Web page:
ECFA Referendum: More Rationality, Less Politics
China Times editorial (Taipei, Taiwan, ROC)
June 7, 2010
Last week members of the the Executive Yuan Referendum Commission met for several hours. They voted 12 to four against the Taiwan Solidarity Union's proposed referendum, which asked "Do you agree or disagree with the government's intention to sign the Economic Framework Cooperation Agreement (ECFA)?" Green Camp members have expressed a great deal of dissatisfaction, leading to a high degree of controversy, and contributing to continued add more fuel to the political fires.
The Referendum Commission had two reasons for rejecting the Taiwan Solidarity Union's referendum proposal. One was that the wording of the referendum proposal contradicted its intent. The second reason was that the wording of the referendum proposal adopted an affirmative position by posing a question, when it was in fact taking a stand against ECFA. Even if the referendum were to pass, it would not change the status quo. Therefore it failed to qualify as a referendum on a major policy issue, and could not be approved.
In arriving at this decision, the Referendum Commission was 100% correct. We said so before. Now that the referendum proposal has been rejected, its sponsors are clearly not going to let the matter rest. They are certain to try again. In this connection we would like to offer several observations.
The sponsors of the referendum are saying that by rejecting its referendum proposal, the Referendum Commission is obstructing the referendum process. In fact anyone with any iota of political sense knows that is not the issue. Actually the Referendum Commission's decision has clarified a fuzzy aspect of the Referendum Law. The wording of the Taiwan Solidarity Union's referendum proposal may have been intentional or unintentional. Either way, if it had passed, it would have resulted in a self-contradiction. The sponsors were clearly opposed to the signing of an ECFA agreement. Yet they reversed their wording. They worded their referendum proposal to make it look like a question and an affirmation. The result would have been voter confusion over the content of the proposal. The result would have been a bizarre paradox. Even assuming a majority of the public expressed opposition to ECFA, they would be unable to stop ECFA. If this was political calculation, it was a carefully calculated. If this was merely an unintentional blunder, then its sponsors need only reword it. That should not be easy enough. Two issues should be considered. The first is the right way to word a referendum proposal. The other is the right time to make a referendum proposal.
The norm in a democracy is representative politics. The role of a public referendum is merely to address inadequacies in respresentative politics. If those who are asking for a referendum on ECFA are asking the government to promote ECFA, they should be asking for an initiative, not a referendum. Since the government is already promoting ECFA, there is no need to demand an initiative on this major policy issue. If those who are asking for a referendum on ECFA are asking the government to stop promoting ECFA, then it can be classified as a referendum on a major policy issue. In which case, the referendum should simply ask whether the voter "opposes" or "disapproves of" ECFA. There is no reason to mislead the voters or to use contradictory wording in the referendum. Otherwise, to accuse the Referendum Commission of obstructing the referendum process is unfounded hyperbole.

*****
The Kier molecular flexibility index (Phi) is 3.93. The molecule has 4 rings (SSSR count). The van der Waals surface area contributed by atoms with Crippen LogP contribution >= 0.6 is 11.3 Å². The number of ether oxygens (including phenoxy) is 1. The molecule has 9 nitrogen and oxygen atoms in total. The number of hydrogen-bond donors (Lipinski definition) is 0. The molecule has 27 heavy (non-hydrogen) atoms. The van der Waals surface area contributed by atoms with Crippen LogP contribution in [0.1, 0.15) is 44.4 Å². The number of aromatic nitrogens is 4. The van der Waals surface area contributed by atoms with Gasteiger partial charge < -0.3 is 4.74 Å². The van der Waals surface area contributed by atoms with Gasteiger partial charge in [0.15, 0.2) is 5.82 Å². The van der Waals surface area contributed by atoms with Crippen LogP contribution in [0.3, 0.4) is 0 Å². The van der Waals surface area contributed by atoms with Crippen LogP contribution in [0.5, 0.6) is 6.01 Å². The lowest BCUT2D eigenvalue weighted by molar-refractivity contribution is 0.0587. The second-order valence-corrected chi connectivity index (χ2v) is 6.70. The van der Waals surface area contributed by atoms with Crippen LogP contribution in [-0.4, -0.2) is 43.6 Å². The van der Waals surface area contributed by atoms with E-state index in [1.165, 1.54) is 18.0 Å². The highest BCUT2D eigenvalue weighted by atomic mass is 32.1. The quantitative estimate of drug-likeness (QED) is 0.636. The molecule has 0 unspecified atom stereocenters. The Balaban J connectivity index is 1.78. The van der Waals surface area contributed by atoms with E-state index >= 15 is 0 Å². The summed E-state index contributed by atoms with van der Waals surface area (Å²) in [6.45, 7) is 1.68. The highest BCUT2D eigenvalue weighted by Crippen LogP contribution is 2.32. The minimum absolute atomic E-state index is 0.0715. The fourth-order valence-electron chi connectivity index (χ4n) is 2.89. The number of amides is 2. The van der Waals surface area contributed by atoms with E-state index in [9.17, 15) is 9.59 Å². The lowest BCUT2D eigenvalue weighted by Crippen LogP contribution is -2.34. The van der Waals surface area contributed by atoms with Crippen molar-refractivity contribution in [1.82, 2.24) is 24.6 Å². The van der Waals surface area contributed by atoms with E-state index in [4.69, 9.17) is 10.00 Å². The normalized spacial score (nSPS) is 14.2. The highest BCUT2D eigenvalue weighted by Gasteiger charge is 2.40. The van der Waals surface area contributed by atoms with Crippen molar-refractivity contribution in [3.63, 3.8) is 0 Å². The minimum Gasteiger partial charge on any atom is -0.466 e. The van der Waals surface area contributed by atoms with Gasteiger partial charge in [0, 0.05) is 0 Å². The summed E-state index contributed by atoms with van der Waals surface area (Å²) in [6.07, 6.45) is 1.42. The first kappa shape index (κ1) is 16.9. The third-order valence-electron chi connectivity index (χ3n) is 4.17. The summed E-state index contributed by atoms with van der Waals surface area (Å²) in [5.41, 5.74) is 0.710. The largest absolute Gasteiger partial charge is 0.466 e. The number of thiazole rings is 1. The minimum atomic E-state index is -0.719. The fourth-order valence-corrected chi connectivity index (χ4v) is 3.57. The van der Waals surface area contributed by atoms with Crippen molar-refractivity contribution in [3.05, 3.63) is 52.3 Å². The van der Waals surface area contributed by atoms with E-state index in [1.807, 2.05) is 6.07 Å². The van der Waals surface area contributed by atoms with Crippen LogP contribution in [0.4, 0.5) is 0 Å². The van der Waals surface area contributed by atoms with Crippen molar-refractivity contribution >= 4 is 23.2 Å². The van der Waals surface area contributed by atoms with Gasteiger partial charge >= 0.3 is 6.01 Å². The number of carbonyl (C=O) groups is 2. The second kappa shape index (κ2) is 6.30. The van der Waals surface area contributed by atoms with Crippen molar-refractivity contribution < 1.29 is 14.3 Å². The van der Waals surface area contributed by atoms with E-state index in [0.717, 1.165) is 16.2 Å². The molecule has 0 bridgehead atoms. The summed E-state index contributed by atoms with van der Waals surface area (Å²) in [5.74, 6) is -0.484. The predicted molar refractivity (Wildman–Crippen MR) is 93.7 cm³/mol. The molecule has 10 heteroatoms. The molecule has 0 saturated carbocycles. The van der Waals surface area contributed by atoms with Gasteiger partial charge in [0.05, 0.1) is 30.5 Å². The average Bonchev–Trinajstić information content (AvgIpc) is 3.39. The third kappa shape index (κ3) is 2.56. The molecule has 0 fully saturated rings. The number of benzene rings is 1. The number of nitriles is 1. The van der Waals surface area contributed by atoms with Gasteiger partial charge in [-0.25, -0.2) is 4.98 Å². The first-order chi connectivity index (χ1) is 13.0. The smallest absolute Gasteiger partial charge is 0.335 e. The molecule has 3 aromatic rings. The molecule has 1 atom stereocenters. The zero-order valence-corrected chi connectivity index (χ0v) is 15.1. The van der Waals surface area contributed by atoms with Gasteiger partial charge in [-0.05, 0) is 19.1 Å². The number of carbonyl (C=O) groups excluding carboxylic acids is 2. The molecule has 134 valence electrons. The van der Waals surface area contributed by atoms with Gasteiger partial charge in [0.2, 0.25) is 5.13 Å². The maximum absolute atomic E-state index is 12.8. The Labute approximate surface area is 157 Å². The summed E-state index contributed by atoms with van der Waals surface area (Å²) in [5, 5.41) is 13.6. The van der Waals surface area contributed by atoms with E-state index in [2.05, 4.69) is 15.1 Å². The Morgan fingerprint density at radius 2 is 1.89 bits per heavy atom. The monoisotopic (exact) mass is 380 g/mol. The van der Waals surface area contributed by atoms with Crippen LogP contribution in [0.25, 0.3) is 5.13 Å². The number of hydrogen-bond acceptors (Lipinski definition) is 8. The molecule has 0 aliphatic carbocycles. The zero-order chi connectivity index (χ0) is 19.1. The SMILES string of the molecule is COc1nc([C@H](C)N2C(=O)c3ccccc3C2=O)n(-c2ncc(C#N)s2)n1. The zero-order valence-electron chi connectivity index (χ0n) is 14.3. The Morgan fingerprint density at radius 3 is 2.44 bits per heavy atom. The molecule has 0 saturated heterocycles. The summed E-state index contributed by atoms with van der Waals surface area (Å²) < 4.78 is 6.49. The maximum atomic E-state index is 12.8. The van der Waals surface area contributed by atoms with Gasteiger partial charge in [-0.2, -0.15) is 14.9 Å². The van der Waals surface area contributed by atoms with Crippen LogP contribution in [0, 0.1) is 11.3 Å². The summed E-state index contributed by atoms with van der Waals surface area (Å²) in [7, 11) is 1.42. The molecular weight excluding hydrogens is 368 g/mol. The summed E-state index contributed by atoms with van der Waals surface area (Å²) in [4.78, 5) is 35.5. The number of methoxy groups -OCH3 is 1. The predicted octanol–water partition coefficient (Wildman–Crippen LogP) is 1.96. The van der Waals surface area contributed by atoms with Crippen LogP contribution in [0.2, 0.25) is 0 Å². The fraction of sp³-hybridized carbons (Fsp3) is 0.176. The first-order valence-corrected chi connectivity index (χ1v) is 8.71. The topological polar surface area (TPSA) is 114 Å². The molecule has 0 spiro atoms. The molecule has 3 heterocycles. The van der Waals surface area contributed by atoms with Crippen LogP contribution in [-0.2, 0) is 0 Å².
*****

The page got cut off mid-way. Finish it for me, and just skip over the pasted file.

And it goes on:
The key to referenda on major policy issues is timing. Since the referendum concerns major policy, any referendum proposal should of course be made only after the major policy has actually been formulated. Take ECFA for example. No agreement has yet to be reached on its content. That means the target of the proposed referendum does not exist. Any referendum proposal would be premature. At best it would be political demagoguery.
In fact the two sides have many procedural problems to consider before they sign ECFA. One is that the draft of the agreement will go into effect only after approval by the Legislative Yuan. for Beijing, it must be approved by the NPC. How cross-Strait official government documents should be signed, and what formal procedures should be implemented, warrant careful consideration. If the process includes public referenda, one must find a more rational approach. Should a public referendum be considered when the Executive Yuan asks the Legislative Yuan to consider a draft? Or should it be considered only after the Legislative Yuan has given its approval? The Referendum Law leaves much room for interpretation. The referendum process is the final step in the democratic process. It must abide by the rule of law. One must not approach every issue by resorting to electoral politics and political mobilization. If one fails to determine what sort of referendum procedure is what the rule of law and democracy on Taiwan require, then one has betrayed the hopes and dreams of the public on Taiwan regarding democratic politics.
We of course have our own view on whether ECFA really requires a public referendum. But if some voters insist that the issue requires a referendum, they have the right to demand one, in accordance with legal procedures. Those who oppose a referendum cannot stop them. Therefore we are not addressing the political legitimacy or political wisdom of demanding an ECFA referendum. We are merely reminding the government and the Pan Green opposition that if a referendum on ECFA cannot be avoided, then we must proceed in a proper and logical manner. Selfish political calculations must not be allowed to bedevil the Republic of China's referendum process.